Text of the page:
We’ve all been there. You ask for a recommendation on Facebook for a laundry soap or deodorant or all-purpose cleaner, and you get bombarded with responses.
On the surface, this is great, right? I mean, not that long ago you’d have maybe 2 options - if you were lucky. But with so many products out there claiming various levels of healthy, natural, green, etc… how do you know which ones really are as great as they say?
I’m here to help you understand what to look for when it comes to healthy, green personal care and cleaning products so you can navigate product recommendations from other people with more ease.
But first: Don’t all products on store shelves have to be safe?
This is a common myth and one I’m going to break down for you. In Canada and the US, products aren’t fully tested before put on store shelves. This is called a “post-market regulatory system” – where it’s really up to the public and public interest groups to raise flags about products after they’ve already been sold.
Possibly even more surprisingly, if a product is found to be harmful or poses a risk, government health agencies do not have the legal authority to force a product recall. This means by the time a product or ingredient is found to be a health hazard, it’s likely already been in use for months, years, or even decades (like talc used in baby powder). So while most products on store shelves won’t cause immediate and noticeable harm, this by no means suggests they’re safe.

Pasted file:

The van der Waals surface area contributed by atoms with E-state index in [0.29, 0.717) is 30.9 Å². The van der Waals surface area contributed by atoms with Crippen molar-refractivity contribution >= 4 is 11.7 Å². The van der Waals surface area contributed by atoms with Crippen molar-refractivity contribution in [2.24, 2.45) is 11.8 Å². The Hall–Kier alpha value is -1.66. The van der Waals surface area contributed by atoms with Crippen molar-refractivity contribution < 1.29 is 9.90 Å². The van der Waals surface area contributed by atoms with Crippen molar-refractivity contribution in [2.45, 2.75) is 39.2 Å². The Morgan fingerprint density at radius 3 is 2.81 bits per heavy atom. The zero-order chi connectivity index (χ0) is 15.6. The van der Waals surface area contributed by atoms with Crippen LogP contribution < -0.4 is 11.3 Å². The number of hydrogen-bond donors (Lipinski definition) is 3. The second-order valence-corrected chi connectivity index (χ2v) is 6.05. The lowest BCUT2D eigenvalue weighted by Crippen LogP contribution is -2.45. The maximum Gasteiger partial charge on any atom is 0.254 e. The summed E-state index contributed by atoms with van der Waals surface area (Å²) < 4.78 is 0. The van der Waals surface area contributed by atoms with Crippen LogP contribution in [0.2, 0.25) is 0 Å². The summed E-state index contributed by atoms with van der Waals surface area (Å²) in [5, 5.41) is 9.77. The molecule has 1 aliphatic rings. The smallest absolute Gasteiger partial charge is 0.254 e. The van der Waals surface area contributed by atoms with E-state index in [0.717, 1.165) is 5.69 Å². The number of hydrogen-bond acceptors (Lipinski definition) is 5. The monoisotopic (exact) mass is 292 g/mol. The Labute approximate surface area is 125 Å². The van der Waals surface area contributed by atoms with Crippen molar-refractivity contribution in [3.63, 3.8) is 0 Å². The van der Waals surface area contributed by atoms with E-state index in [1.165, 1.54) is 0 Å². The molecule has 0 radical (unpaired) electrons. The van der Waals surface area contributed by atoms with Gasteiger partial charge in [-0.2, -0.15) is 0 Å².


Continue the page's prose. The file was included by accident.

The impact of low dose exposure to certain chemicals commonly found in personal care and cleaning products is becoming increasing clear through the scientific literature. Hormone disruptors in household products – like parabens and phthalates – are linked with early puberty in girls, obesity, infertility, and more.
Common ingredients in cleaning products are linked with asthma, allergies, and delayed sensitization (meaning they can cause allergic reactions where none existed previously). Unfortunately, regulations in North America haven’t kept up to this science so we continue to be exposed to these chemicals in our every day products.
How to choose healthy products
Now that you know how important it is to choose products that are healthy, let’s look at how to do that. Now, it might seem easy to find green products just by looking at the packaging or asking other healthy moms.
Unfortunately, labelling laws in North America do not have definitions or guidelines for claims like “natural”, “plant-based”, “non-toxic”, and in some cases even “organic”. And not everyone has the same goals or understanding as you.
Because the demand for healthy and green products is increasing so quickly, brands are also quick to jump on the bandwagon. When a brand makes eco-friendly or healthy claims that are false or exaggerated, this is called greenwashing or healthwashing. And it’s more common than you might think!